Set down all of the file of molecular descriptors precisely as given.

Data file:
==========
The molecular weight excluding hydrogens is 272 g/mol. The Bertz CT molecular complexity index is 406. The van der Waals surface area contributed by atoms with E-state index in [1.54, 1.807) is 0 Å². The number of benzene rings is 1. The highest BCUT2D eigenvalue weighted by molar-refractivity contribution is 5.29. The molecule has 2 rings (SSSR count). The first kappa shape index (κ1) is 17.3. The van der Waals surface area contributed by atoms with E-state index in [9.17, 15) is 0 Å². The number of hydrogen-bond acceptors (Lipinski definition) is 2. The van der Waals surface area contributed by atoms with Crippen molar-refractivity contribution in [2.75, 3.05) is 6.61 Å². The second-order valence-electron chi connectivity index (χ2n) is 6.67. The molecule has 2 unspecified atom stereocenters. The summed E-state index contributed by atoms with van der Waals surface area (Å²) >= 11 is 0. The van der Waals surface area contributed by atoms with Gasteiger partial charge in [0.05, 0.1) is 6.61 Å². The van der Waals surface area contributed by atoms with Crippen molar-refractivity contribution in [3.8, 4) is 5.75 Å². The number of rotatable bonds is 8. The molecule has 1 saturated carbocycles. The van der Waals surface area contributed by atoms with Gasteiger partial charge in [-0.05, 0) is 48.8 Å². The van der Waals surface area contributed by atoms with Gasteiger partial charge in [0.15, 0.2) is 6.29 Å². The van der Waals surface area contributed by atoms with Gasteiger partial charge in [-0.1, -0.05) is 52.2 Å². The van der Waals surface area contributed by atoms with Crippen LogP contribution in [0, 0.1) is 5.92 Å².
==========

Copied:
The molecular weight excluding hydrogens is 272 g/mol. The Bertz CT molecular complexity index is 406. The van der Waals surface area contributed by atoms with E-state index in [1.54, 1.807) is 0 Å². The number of benzene rings is 1. The highest BCUT2D eigenvalue weighted by molar-refractivity contribution is 5.29. The molecule has 2 rings (SSSR count). The first kappa shape index (κ1) is 17.3. The van der Waals surface area contributed by atoms with E-state index in [9.17, 15) is 0 Å². The number of hydrogen-bond acceptors (Lipinski definition) is 2. The van der Waals surface area contributed by atoms with Crippen molar-refractivity contribution in [2.75, 3.05) is 6.61 Å². The second-order valence-electron chi connectivity index (χ2n) is 6.67. The molecule has 2 unspecified atom stereocenters. The summed E-state index contributed by atoms with van der Waals surface area (Å²) >= 11 is 0. The van der Waals surface area contributed by atoms with Gasteiger partial charge in [0.05, 0.1) is 6.61 Å². The van der Waals surface area contributed by atoms with Crippen molar-refractivity contribution in [3.8, 4) is 5.75 Å². The number of rotatable bonds is 8. The molecule has 1 saturated carbocycles. The van der Waals surface area contributed by atoms with Gasteiger partial charge in [-0.05, 0) is 48.8 Å². The van der Waals surface area contributed by atoms with Gasteiger partial charge in [0.15, 0.2) is 6.29 Å². The van der Waals surface area contributed by atoms with Gasteiger partial charge in [-0.1, -0.05) is 52.2 Å². The van der Waals surface area contributed by atoms with Crippen LogP contribution in [0, 0.1) is 5.92 Å².